CHARLESTON, S.C. (WCSC) - Sherrikka Myers grew up the youngest of five siblings. They were close but also very different.
Sherikka says the biggest difference was that she stuttered.
“I was shy because I did not want anyone to know how I speak,” says Myers.
As a kid Myers says she would try to speak clearly but the words just would not come out.
She says her life changed during middle school when she was asked to do the the announcements over the loud speaker at school one day.
“There was a long list of things I had to read off and all I could say is,'Good morning I’m Sharkkia,'” says Myers.
Fast forward, Myers graduated high school got married and had kids of her own. She says the day she realized her kids did not stutter was one of the best days for her.
One of her worst days was to find out that her first grandchild, nicknamed Herbie, stutters.
Because of him, she started a non-profit “Every 1 Voice Matters” in 2016.
“I want to offer a center with therapists and counselors that can help kids with their speech and then their mental and emotional state,” says Myers.
Language Pathologist Jenni Reidenbach says a common link to stuttering is that it is an inherited abnormality in the area of the brain that controls language skills.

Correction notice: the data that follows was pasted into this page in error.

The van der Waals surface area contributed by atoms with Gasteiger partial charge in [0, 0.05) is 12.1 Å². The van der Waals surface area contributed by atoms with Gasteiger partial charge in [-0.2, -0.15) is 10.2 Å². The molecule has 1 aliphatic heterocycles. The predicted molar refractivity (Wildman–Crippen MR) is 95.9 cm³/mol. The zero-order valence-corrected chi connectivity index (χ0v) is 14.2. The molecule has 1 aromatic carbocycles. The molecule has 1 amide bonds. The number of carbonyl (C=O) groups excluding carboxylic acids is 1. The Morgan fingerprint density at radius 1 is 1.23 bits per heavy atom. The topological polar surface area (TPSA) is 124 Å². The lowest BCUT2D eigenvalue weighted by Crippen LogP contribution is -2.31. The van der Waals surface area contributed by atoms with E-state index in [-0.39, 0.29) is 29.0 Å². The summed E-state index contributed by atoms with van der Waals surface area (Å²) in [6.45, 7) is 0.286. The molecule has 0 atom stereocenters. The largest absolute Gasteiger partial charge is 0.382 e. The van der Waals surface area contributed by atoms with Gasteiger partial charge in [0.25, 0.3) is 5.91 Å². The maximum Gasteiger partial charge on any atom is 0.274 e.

She says stuttering is five times more prevalent in boys than girls.
“It’s more prevalent in early ages where children start having language bursts and their tongue tries to keep up with their minds,” says Reidenbach.
As for Myers, she has published children’s books on the topic and even has an official mascot named after her grandson Herbie.
She says it’s all in an effort to educate others and combat bullying because of stuttering.
“I don’t care how long it take takes to say something, I don’t care how many people laugh at the end of the day, their voice still matters. It’s not you that has the problem, It’s the other person,” says Myers.
Reidenbach says often times most children grow out of stuttering either with therapy or on their own.
She says if your young child does stutter and it continues for several months, it’s best to talk to your child’s pediatrician and their school’s counselor and look into speech therapy.